After my last column on Teaching Our Children, which was based around learning to do laundry, the next logical subject seemed to be organizing skills of a more general nature. With all the toys, clothing, and school items that young ones are surrounded with daily, these young years are a wonderful time to impart the concept of order.
In the early years, it makes most sense to start with keeping their toys and room in order. Expecting a young child to keep these things organized, by themselves, is unrealistic so this involves parental time and patience. Creating a reasonable system, being the adult in charge, is the first place to begin. Acquire logical containers to store the items needing containment. I remember my son’s vast amount of little parts from Legos and K’nex, not to mention the huge array of “little things” as he always had a love of anything miniature! I was forever buying containers for his “treasures,” and this helped him to learn order.
By instilling the idea of creating a safe and proper place for everything, the first step is established. Next is creating the rule that after something is no longer being used, it needs to be put away. Oftentimes with a toy that has multiple parts, this can be a very time-consuming task! One method that always worked well with my own children was to make a game out of the putting away and organizing process. I would start with, “How fast can we put all the green pieces in their home?” Color and shape matching became a way to teach combining like-items together. I also aimed to make “organizing” fun versus a drudgery so there was a positive association with cleaning up. My daughter took well to this early on, and to this day, now as a 2nd grade teacher, her organizing skills are excellent, and it’s made her teaching and life that much easier.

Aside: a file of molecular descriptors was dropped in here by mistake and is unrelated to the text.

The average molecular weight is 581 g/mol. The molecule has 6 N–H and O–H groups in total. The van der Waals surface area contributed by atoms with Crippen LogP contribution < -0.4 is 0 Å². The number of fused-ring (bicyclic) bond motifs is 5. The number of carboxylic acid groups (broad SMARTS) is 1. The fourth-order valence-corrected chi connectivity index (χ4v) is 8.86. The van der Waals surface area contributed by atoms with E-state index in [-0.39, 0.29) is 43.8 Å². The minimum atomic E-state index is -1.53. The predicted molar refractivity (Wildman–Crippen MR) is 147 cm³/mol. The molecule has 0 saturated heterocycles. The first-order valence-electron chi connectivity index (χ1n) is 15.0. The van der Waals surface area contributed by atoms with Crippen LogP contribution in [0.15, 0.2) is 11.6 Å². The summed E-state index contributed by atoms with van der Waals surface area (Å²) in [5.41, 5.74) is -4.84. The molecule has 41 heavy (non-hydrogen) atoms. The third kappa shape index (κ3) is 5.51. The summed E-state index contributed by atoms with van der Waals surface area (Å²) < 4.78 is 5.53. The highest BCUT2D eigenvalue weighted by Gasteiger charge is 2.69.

Teaching your child to keep his or her room tidy and the contents orderly will help in the later years when school work must be kept track of and more valuable items need to be taken care of. Engage them, when it’s age appropriate, to determine where they would like their toys, clothes, etc. to go between uses so that they learn to make these types of decisions for themselves as they get older. Many of my clients get stuck on making these sorts of decisions, so developing that “decision muscle” early on can be valuable.
Put something away, right away. The priority of learning to make that process a habit becomes the guiding force to prevent belongings from constantly being dropped wherever they might land. Taking the extra few seconds to put something where it belongs will make more sense as time goes on.
From this comes the area of keeping track of schoolwork and papers. Watch for my next column on that subject!